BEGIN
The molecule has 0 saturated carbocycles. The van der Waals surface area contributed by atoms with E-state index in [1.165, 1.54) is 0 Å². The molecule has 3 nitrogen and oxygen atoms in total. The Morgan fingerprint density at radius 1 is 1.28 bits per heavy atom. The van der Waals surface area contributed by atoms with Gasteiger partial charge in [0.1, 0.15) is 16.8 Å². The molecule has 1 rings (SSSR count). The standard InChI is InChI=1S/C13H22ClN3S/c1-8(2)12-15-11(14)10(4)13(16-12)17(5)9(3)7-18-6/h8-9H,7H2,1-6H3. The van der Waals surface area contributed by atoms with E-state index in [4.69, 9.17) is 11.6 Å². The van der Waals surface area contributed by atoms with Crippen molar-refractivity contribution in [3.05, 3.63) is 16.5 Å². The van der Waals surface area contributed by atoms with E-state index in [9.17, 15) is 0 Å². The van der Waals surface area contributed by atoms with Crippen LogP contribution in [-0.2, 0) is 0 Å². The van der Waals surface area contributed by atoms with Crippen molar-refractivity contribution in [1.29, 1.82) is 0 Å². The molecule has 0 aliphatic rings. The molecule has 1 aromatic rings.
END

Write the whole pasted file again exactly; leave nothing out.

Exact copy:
The molecule has 0 saturated carbocycles. The van der Waals surface area contributed by atoms with E-state index in [1.165, 1.54) is 0 Å². The molecule has 3 nitrogen and oxygen atoms in total. The Morgan fingerprint density at radius 1 is 1.28 bits per heavy atom. The van der Waals surface area contributed by atoms with Gasteiger partial charge in [0.1, 0.15) is 16.8 Å². The molecule has 1 rings (SSSR count). The standard InChI is InChI=1S/C13H22ClN3S/c1-8(2)12-15-11(14)10(4)13(16-12)17(5)9(3)7-18-6/h8-9H,7H2,1-6H3. The van der Waals surface area contributed by atoms with E-state index in [4.69, 9.17) is 11.6 Å². The van der Waals surface area contributed by atoms with Crippen molar-refractivity contribution in [3.05, 3.63) is 16.5 Å². The van der Waals surface area contributed by atoms with E-state index in [9.17, 15) is 0 Å². The van der Waals surface area contributed by atoms with Crippen LogP contribution in [-0.2, 0) is 0 Å². The van der Waals surface area contributed by atoms with Crippen molar-refractivity contribution in [1.29, 1.82) is 0 Å². The molecule has 0 aliphatic rings. The molecule has 1 aromatic rings.